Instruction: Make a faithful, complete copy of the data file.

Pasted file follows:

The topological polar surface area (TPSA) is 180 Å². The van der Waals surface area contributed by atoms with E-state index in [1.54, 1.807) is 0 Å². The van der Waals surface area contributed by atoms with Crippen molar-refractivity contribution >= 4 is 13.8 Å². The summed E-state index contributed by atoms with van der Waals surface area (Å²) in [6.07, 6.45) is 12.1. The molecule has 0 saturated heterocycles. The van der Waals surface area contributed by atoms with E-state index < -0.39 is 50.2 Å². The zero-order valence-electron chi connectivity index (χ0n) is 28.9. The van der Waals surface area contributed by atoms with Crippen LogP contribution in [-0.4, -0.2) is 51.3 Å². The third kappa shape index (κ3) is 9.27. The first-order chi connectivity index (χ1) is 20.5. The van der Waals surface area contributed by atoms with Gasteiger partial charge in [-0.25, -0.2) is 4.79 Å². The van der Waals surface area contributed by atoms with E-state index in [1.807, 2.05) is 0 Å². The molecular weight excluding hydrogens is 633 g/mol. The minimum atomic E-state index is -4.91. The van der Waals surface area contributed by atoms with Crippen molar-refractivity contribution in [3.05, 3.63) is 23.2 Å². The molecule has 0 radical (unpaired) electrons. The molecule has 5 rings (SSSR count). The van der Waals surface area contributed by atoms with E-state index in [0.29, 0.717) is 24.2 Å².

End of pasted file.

The topological polar surface area (TPSA) is 180 Å². The van der Waals surface area contributed by atoms with E-state index in [1.54, 1.807) is 0 Å². The van der Waals surface area contributed by atoms with Crippen molar-refractivity contribution >= 4 is 13.8 Å². The summed E-state index contributed by atoms with van der Waals surface area (Å²) in [6.07, 6.45) is 12.1. The molecule has 0 saturated heterocycles. The van der Waals surface area contributed by atoms with E-state index < -0.39 is 50.2 Å². The zero-order valence-electron chi connectivity index (χ0n) is 28.9. The van der Waals surface area contributed by atoms with Crippen LogP contribution in [-0.4, -0.2) is 51.3 Å². The third kappa shape index (κ3) is 9.27. The first-order chi connectivity index (χ1) is 20.5. The van der Waals surface area contributed by atoms with Gasteiger partial charge in [-0.25, -0.2) is 4.79 Å². The van der Waals surface area contributed by atoms with E-state index in [1.807, 2.05) is 0 Å². The molecular weight excluding hydrogens is 633 g/mol. The minimum atomic E-state index is -4.91. The van der Waals surface area contributed by atoms with Crippen molar-refractivity contribution in [3.05, 3.63) is 23.2 Å². The molecule has 0 radical (unpaired) electrons. The molecule has 5 rings (SSSR count). The van der Waals surface area contributed by atoms with E-state index in [0.29, 0.717) is 24.2 Å².